MARCH 3, 1997

Good afternoon. My name is J. Dale Givens and I am the Secretary of the Louisiana Department of Environmental Quality. Thank you for allowing me the opportunity to provide testimony on the proposed changes to the National Ambient Air Quality Standards for ozone and particulate matter.

Louisiana, in partnership with the Environmental Protection Agency (EPA) has been very successful in improving air quality through the implementation of the Clean Air Act. Today Louisiana meets five of the six National Ambient Air Quality Standards (NAAQS) for criteria pollutants with only ozone remaining. Our ozone nonattainment parishes have decreased from 20 to 5. We have met our obligations under the 1990 amendments of the Clean Air Act (CAA), completing all required emission reductions. We have submitted the required ozone attainment demonstration plan. As required by the CAA, complete implementation of the attainment plan will be accomplished in 1999. At that time, we expect to be in full compliance with the present ozone standard. Already, as a result of substantial emission reductions in place, air monitoring data show marked decreases in ozone. Louisiana is on a successful course for cleaner air.

Louisiana supports the establishment of National Ambient Air Quality Standards (NAAQSs) which are necessary to protect human health and which are based on sound technical and scientific data. In the setting of the standards, the EPA has stated that it cannot consider economic or technological feasibility of attaining the standard. We have therefore concentrated our review of the proposal based on the underlying health science including the EPA staff paper and the independent scientific advisory reports. Based on our study of these documents, Louisiana supports the EPA position that an 8-hour standard is more appropriate for a human health-based standard than the present 1-hour standard. Louisiana also agrees that the form of the standard should be concentration based.

The EPA's staff paper recommends 0.09 ppm as the upper level of an 8 hour standard that would reduce estimated exposures of the at risk populations sufficiently to provide some margin of safety against pulmonary inflammation and increased susceptibility to pulmonary infection. Louisiana supports a level of the standard set at 0.09 ppm as the 3 year average of the annual third highest maximum 8 hour average ozone concentration. As we appreciate the underlying science for setting the new standard, little or no public health benefit would be gained by setting the standard at 0.08 ppm rather than 0.09 ppm.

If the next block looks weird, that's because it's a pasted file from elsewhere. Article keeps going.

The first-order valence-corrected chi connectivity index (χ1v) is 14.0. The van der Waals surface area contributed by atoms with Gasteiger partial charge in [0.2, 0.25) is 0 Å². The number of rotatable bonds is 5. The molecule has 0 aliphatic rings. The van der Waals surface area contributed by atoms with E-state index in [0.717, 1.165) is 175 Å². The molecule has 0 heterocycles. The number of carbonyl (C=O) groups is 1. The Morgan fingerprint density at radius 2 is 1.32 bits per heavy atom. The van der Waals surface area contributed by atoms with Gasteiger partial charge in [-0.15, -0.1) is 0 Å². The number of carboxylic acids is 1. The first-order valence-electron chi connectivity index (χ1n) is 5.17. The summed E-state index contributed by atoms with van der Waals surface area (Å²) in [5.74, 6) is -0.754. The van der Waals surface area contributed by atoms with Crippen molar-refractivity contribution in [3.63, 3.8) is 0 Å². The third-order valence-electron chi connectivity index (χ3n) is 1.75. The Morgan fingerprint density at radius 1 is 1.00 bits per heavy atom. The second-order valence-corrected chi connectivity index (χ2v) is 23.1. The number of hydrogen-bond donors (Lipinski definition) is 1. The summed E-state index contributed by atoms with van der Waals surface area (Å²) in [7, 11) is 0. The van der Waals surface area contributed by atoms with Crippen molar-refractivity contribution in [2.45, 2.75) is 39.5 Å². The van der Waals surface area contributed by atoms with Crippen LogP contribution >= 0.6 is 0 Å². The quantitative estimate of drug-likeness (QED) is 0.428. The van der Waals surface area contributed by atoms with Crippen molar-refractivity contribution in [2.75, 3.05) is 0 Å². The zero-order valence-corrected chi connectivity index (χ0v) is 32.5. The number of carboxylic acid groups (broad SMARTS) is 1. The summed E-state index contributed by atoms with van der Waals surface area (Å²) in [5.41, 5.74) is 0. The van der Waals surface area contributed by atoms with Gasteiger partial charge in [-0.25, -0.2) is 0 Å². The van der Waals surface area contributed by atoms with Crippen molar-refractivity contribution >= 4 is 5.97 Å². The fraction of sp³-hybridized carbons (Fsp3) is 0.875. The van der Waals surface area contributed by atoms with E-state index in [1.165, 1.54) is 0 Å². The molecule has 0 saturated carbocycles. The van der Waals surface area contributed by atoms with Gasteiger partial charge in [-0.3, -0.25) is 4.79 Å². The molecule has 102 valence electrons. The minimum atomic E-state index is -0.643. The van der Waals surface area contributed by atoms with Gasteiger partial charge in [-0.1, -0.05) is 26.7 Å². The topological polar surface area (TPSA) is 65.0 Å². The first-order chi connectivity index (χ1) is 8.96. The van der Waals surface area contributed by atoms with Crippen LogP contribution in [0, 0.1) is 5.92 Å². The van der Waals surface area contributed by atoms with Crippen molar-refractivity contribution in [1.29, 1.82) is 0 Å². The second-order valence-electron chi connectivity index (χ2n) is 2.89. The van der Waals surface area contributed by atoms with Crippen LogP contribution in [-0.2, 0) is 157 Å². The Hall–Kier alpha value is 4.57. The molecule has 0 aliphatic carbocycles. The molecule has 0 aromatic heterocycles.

In addition, Louisiana favors the proposal made by a number of CASAC members for an expanded air pollution warning system which could be implemented for sensitive individuals who could then take appropriate exposure avoidance action. CASAC pointed out to the EPA that this idea would be easy to implement since many areas of the country already have an infrastructure in place to designate ozone action days when voluntary emission reduction measures can be taken. Tulsa Oklahoma already has such a program in place. For a number of years the Baton Rouge area has operated a program to apply administrative emission controls to industrial sources during periods when ozone levels are expected to be elevated. Efforts to develop a community ozone action day program were begun last summer in Baton Rouge. This effort is expected to continue this summer and is supported by the public.

These are our initial comments regarding the primary standard being proposed for ozone. We are continuing to review the entire proposed set of changes which includes the secondary standard for ozone, the changes to the particulate matter standard and the implementation proposal for both pollutants. Due to the large volume of documentation associated with these proposals, it will take time to properly review them and the support documentation in order to provide additional comments.

Thank you for the opportunity to comment and your attention to the concerns of Louisiana.